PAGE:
Leading Studs and Kits
Studs are designed to add grip for horse or pony on various surfaces. Studs are traditionally used on outdoor, perhaps slippery surfaces such as grass but are increasingly used now on indoor surfaces. Studs can potentially make the difference between making that winning tight turn in the jump off or not, or perhaps even give a rider a psychological edge by reassuring him or her that their horse or pony has sufficient grip.
Studs are typically screwed directly in to horse shoes that have been prepared by the farrier with threaded holes ready to accept studs. There are some newer versions of studs to the market that work with specific shoes where the stud can snap in to the shoe, designed to make installation and removal quicker and easier. Most shoes have two holes to accept studs but some people riders particularly professional riders like more holes to provide options to where studs can be located, perhaps due to the conditions of the day or even the way the course has been designed.
Horse studs come in a variety of shapes and lengths to suit the type of ground you will be riding on. As a general rule fatter studs which have a large surface area such as the large square or squared dome studs are better suited to boggier soft, wet slippery ground. For typical good going grass, not too wet or too dry, or a deep fibre type indoor surface go with a standard large pointed stud. When on firmer dry grass go with a long, slimmer pointed stud. In sand schools where the sand is quite loose or grass that is quite firm but well-watered, maybe go with a smaller dome type stud which doesn’t penetrate too far but still adds some grip.
Harder ground could be suited better to smaller pointier studs that will penetrate the ground better. There are also hybrid studs on the market, for example studs that start quite chunky towards the top but taper to quite a point towards the bottom, these are designed for grass surfaces that are actually quite dry but have just had a downpour making them soft and wet on the surface but hard underneath.
There is just as much to think about in terms of the position and configuration of your studs. This really is down to what works for you over time and experience but like most things it’s also worth having a chat with other riders who use studs and gauge what works well for them. If you consider there are a lot of potential options, riders may like their studs just on the outside holes, perhaps just on the rear shoes, perhaps larger studs on the outside and smaller studs on the inside holes. If your pushing yourself on a surface, perhaps your show jumping or doing cross country, it’s probably best to go with the larger stud which is acceptable for that particular surface to get maximum grip.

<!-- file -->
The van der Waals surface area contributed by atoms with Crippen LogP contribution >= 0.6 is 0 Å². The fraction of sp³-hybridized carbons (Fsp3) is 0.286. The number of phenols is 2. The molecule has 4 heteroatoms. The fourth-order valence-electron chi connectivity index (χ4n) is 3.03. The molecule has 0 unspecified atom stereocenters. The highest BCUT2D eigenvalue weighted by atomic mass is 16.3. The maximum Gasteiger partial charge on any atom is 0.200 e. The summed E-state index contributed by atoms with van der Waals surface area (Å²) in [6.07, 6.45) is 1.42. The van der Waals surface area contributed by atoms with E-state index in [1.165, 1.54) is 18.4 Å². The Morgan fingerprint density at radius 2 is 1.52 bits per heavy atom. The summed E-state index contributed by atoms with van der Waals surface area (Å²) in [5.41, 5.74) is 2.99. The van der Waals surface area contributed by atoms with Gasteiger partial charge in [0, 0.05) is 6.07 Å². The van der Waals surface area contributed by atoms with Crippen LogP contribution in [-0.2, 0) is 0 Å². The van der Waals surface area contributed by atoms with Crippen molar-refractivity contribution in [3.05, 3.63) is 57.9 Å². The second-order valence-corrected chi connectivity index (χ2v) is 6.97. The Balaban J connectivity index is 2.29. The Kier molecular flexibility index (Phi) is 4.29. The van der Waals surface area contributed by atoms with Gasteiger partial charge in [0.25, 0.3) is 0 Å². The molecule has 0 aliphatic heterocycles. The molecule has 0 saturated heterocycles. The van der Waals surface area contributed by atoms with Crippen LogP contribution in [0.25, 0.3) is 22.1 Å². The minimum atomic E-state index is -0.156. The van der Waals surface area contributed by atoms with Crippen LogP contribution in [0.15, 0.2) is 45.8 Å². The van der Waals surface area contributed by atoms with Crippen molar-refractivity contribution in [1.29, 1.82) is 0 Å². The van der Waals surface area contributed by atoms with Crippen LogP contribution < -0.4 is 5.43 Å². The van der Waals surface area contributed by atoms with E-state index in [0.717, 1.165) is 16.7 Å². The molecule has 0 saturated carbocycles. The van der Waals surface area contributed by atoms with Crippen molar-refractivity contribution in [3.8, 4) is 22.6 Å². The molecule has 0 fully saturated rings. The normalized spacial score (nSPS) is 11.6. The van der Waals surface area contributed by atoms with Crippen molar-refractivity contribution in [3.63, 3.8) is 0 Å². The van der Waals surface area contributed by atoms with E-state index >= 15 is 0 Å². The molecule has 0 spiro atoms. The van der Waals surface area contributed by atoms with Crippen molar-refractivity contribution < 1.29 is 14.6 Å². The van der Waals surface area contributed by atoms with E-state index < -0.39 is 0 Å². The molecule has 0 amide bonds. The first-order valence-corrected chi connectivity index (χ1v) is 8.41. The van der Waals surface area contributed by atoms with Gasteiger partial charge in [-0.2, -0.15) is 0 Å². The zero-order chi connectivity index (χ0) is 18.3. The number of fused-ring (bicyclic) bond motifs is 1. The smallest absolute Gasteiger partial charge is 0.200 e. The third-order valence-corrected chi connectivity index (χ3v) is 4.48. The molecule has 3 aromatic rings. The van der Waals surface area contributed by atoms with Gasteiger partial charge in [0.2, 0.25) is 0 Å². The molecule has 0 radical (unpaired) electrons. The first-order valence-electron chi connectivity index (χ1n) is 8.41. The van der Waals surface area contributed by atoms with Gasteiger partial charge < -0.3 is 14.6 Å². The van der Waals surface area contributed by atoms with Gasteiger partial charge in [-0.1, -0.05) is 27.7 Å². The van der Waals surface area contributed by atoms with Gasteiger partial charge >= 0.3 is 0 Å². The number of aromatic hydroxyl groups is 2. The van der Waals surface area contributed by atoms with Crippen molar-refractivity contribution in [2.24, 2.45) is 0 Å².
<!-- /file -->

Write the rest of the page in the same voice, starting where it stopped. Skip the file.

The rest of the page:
It’s often considered that using two studs in each shoe provides a level weight bearing for the horse, this putting less uneven strain on joints and ligaments. Remember that inside studs run the risk of catching or brushing the inside of the opposite leg. You could potentially use a smaller blunter stud on the inside to help alleviate this. Also holes in rear shoes are best positioned further back to help avoid over reaching injuries from studs.
Because of the varieties of surfaces, it is probably best to have a few options on hand in the form of a stud kit which stocks a variety of studs to cover various surface types. Other stud tools you will need to invest in is a stud spanner to install and remove your studs, a stud tap to screw in and clean the threads in the shoes, stud plugs to insert into the holes in shoes to help keep dirt out.
It is recommended you keep your studs clean, oiled to avoid rusting. Overall keep your complete stud kit organised, clean and ready for use. Another very useful product is the Magnetic stud tray, keeps them off the floor and clean, also very useful to help avoid looking for a loose stud you have kicked under the horse box.
If you require any further advice on studs or any other equestrian product we supply please drop us a line.